Motherhood Makes You Obscene
October 1, 2019 11:49 PM   Subscribe

My mother had green eyes. Black hair. Her name was Marie Augustine Adeline Legrand. She was born a peasant, daughter of farmers, near Dunkirk. She had one sister and seven brothers. She went to teachers college, on a scholarship, and she taught in Dunkirk. The day after an inspection, the inspector who had visited her class asked for her hand in marriage. Love at first sight. posted by flug (6 comments total) 32 users marked this as a favorite
What a different FPP!
posted by growabrain at 12:13 AM on October 2, 2019 [4 favorites]

I happened to pick up a copy of Duras' La Douleur (a mere 20p from a charity shop) at the weekend, & not having read anything of hers before, this post is a well-timed prompt for me to find out more about her - many thanks, flug!
posted by misteraitch at 12:42 AM on October 2, 2019 [1 favorite]

Thanks for sharing this! Motherhood Makes You Obscene is such a fascinating description of a complicated relationship. I'm gonna have to pick up more Duras, too.
posted by storytam at 3:10 AM on October 2, 2019

In college, I played Mister Jo in a production of Duras' Eden Cinema. It was one of the worst theatrical experiences of my entire life.
posted by Faint of Butt at 6:57 AM on October 2, 2019 [1 favorite]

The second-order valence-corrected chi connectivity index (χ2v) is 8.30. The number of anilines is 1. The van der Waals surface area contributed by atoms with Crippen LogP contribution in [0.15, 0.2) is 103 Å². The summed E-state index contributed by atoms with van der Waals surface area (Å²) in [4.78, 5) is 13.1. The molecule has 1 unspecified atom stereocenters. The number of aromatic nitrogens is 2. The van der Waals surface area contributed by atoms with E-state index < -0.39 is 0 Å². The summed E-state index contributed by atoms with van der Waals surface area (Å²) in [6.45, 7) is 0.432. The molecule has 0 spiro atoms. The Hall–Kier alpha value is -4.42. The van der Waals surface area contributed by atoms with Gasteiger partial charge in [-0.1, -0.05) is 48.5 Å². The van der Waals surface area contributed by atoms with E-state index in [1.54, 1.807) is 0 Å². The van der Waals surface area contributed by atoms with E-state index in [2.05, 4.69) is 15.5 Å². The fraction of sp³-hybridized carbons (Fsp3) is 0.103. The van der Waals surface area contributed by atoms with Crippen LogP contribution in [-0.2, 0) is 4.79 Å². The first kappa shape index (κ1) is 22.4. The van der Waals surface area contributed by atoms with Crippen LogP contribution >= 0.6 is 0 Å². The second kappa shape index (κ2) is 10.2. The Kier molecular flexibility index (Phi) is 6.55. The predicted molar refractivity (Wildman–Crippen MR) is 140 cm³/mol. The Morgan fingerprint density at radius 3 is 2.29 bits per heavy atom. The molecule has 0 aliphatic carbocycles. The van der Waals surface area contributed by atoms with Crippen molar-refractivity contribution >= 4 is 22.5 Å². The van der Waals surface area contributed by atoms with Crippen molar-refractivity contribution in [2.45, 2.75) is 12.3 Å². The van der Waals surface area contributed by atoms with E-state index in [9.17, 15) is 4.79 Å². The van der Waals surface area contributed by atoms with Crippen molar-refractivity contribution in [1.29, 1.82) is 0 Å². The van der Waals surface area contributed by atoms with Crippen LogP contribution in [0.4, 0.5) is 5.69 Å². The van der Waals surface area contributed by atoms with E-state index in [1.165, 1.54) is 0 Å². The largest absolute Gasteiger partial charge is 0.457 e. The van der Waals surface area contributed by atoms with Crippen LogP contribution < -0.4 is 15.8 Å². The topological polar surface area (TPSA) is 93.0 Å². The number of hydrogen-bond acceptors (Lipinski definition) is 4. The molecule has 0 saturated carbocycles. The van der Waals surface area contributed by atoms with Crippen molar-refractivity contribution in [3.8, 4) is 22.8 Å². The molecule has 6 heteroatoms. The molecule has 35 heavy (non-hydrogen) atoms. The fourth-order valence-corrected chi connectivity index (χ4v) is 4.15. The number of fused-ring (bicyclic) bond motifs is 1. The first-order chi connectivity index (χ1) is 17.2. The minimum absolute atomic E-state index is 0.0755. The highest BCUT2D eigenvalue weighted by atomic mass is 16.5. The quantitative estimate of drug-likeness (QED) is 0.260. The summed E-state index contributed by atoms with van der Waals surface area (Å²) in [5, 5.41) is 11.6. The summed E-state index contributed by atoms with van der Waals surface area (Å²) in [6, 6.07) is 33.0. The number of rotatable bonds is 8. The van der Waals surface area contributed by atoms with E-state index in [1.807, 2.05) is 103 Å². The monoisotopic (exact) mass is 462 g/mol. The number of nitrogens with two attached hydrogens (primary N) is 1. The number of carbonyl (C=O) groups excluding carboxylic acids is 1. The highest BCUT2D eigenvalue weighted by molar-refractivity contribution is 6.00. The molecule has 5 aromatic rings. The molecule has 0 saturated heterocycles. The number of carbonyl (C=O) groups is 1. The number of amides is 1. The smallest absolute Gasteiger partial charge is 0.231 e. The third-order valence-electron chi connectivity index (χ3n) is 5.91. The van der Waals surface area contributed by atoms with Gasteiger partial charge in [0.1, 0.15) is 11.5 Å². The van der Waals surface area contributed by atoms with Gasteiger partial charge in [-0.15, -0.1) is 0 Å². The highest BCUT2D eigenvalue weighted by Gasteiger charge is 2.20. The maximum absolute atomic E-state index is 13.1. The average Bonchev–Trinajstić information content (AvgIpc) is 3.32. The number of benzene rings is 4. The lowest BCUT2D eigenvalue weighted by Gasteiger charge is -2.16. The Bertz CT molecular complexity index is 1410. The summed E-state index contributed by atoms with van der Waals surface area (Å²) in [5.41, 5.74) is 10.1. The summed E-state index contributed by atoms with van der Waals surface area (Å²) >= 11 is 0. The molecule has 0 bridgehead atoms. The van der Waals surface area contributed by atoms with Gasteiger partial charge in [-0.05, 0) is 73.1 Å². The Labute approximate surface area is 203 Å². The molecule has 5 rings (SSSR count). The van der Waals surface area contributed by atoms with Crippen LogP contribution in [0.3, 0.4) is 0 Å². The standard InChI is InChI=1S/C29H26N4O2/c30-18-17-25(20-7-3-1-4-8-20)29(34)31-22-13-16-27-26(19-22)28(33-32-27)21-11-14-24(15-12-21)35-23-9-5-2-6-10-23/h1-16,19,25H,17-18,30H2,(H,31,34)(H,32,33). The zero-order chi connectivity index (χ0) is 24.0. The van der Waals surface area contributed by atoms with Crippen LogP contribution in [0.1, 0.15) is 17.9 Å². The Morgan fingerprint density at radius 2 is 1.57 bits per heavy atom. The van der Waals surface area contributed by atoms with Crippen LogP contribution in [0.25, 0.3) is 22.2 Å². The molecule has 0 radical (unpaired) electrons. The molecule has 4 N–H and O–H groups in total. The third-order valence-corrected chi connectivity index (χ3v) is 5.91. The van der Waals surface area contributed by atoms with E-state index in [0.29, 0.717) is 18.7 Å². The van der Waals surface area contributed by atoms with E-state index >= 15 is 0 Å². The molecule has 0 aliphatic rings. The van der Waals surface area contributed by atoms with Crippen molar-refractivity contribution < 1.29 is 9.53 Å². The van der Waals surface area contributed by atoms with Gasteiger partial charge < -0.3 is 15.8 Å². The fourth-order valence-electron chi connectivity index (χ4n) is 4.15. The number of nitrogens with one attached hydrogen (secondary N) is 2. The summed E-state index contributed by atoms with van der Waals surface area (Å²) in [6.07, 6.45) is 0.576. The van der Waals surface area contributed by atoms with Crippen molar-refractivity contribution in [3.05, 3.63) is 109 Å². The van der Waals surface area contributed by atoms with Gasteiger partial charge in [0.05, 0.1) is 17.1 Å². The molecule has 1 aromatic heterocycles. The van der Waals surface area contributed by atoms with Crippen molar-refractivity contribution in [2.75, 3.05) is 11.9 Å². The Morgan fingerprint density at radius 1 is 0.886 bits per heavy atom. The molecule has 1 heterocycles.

Duras' is one of the greats. Her take on womanhood is always refreshing and boundary pushing. Many of her stories, novels and characters have been made into movies & TV over the years (Hiroshima mon amour & the Lover are likely best known to American audiences) if you're looking for an entry into her oeuvre.
posted by Ashwagandha at 7:59 AM on October 2, 2019 [1 favorite]

Well done, thanks very much for posting. The motherhood essay was fascinating, it reminded me of a bitter, stripped-down version of Colette, zeroing in on the combination of strength and frailty. I was introduced to her work through the film of The Lover, it's amusing to read that she basically disowned not only the film but the book, too. A writer puts something into the world, and it goes wherever it goes and reaches people in ways never expected. For a young person to see that film, then read the book, it's a very powerful expression of sensuality as a land one can inhabit while in the midst of miserable home life.
posted by twentyfeetof tacos at 4:48 PM on October 2, 2019 [1 favorite]

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